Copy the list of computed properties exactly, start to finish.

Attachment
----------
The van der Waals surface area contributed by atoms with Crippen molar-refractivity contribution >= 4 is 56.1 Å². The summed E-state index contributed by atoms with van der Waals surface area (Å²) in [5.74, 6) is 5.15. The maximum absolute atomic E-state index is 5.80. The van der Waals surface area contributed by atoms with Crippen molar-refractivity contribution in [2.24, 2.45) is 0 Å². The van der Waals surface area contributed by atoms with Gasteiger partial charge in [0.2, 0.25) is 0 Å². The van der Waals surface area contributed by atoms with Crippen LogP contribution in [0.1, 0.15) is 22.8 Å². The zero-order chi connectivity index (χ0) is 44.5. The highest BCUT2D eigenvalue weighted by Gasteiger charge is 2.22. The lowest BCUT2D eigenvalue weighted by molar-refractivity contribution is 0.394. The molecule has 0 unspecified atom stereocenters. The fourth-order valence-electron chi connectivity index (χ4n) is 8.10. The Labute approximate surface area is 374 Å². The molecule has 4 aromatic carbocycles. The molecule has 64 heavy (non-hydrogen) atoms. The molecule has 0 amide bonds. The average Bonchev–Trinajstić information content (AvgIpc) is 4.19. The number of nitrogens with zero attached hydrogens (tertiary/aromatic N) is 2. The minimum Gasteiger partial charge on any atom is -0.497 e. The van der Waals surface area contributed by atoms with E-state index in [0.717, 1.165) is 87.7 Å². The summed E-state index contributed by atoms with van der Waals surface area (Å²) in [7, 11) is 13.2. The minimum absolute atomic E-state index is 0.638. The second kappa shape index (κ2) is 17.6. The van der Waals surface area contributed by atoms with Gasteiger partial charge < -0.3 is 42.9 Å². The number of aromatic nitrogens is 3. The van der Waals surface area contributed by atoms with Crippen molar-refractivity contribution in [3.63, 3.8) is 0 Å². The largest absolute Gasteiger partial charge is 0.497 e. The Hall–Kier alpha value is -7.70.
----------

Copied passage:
The van der Waals surface area contributed by atoms with Crippen molar-refractivity contribution >= 4 is 56.1 Å². The summed E-state index contributed by atoms with van der Waals surface area (Å²) in [5.74, 6) is 5.15. The maximum absolute atomic E-state index is 5.80. The van der Waals surface area contributed by atoms with Crippen molar-refractivity contribution in [2.24, 2.45) is 0 Å². The van der Waals surface area contributed by atoms with Gasteiger partial charge in [0.2, 0.25) is 0 Å². The van der Waals surface area contributed by atoms with Crippen LogP contribution in [0.1, 0.15) is 22.8 Å². The zero-order chi connectivity index (χ0) is 44.5. The highest BCUT2D eigenvalue weighted by Gasteiger charge is 2.22. The lowest BCUT2D eigenvalue weighted by molar-refractivity contribution is 0.394. The molecule has 0 unspecified atom stereocenters. The fourth-order valence-electron chi connectivity index (χ4n) is 8.10. The Labute approximate surface area is 374 Å². The molecule has 4 aromatic carbocycles. The molecule has 64 heavy (non-hydrogen) atoms. The molecule has 0 amide bonds. The average Bonchev–Trinajstić information content (AvgIpc) is 4.19. The number of nitrogens with zero attached hydrogens (tertiary/aromatic N) is 2. The minimum Gasteiger partial charge on any atom is -0.497 e. The van der Waals surface area contributed by atoms with E-state index in [0.717, 1.165) is 87.7 Å². The summed E-state index contributed by atoms with van der Waals surface area (Å²) in [7, 11) is 13.2. The minimum absolute atomic E-state index is 0.638. The second kappa shape index (κ2) is 17.6. The van der Waals surface area contributed by atoms with Gasteiger partial charge < -0.3 is 42.9 Å². The number of aromatic nitrogens is 3. The van der Waals surface area contributed by atoms with Crippen molar-refractivity contribution in [3.63, 3.8) is 0 Å². The largest absolute Gasteiger partial charge is 0.497 e. The Hall–Kier alpha value is -7.70.